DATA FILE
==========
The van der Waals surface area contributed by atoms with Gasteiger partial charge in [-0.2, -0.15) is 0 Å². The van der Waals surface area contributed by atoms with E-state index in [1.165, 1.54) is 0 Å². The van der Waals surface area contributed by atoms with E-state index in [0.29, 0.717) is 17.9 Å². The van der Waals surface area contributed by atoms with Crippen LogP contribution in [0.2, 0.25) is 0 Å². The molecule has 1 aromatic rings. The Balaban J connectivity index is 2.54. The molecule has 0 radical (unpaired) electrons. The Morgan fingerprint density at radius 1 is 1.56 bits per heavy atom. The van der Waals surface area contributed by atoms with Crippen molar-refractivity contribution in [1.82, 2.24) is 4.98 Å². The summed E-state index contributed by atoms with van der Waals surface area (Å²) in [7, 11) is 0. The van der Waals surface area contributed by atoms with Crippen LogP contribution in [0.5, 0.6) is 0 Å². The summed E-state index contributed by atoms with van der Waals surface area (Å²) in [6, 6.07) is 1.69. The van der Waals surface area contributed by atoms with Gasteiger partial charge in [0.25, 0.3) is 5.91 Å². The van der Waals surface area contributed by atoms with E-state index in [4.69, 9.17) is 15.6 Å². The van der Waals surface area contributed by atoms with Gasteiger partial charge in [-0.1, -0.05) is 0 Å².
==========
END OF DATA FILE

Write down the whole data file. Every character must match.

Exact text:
The van der Waals surface area contributed by atoms with Gasteiger partial charge in [-0.2, -0.15) is 0 Å². The van der Waals surface area contributed by atoms with E-state index in [1.165, 1.54) is 0 Å². The van der Waals surface area contributed by atoms with E-state index in [0.29, 0.717) is 17.9 Å². The van der Waals surface area contributed by atoms with Crippen LogP contribution in [0.2, 0.25) is 0 Å². The molecule has 1 aromatic rings. The Balaban J connectivity index is 2.54. The molecule has 0 radical (unpaired) electrons. The Morgan fingerprint density at radius 1 is 1.56 bits per heavy atom. The van der Waals surface area contributed by atoms with Crippen molar-refractivity contribution in [1.82, 2.24) is 4.98 Å². The summed E-state index contributed by atoms with van der Waals surface area (Å²) in [7, 11) is 0. The van der Waals surface area contributed by atoms with Crippen LogP contribution in [0.5, 0.6) is 0 Å². The summed E-state index contributed by atoms with van der Waals surface area (Å²) in [6, 6.07) is 1.69. The van der Waals surface area contributed by atoms with Gasteiger partial charge in [0.25, 0.3) is 5.91 Å². The van der Waals surface area contributed by atoms with E-state index in [4.69, 9.17) is 15.6 Å². The van der Waals surface area contributed by atoms with Gasteiger partial charge in [-0.1, -0.05) is 0 Å².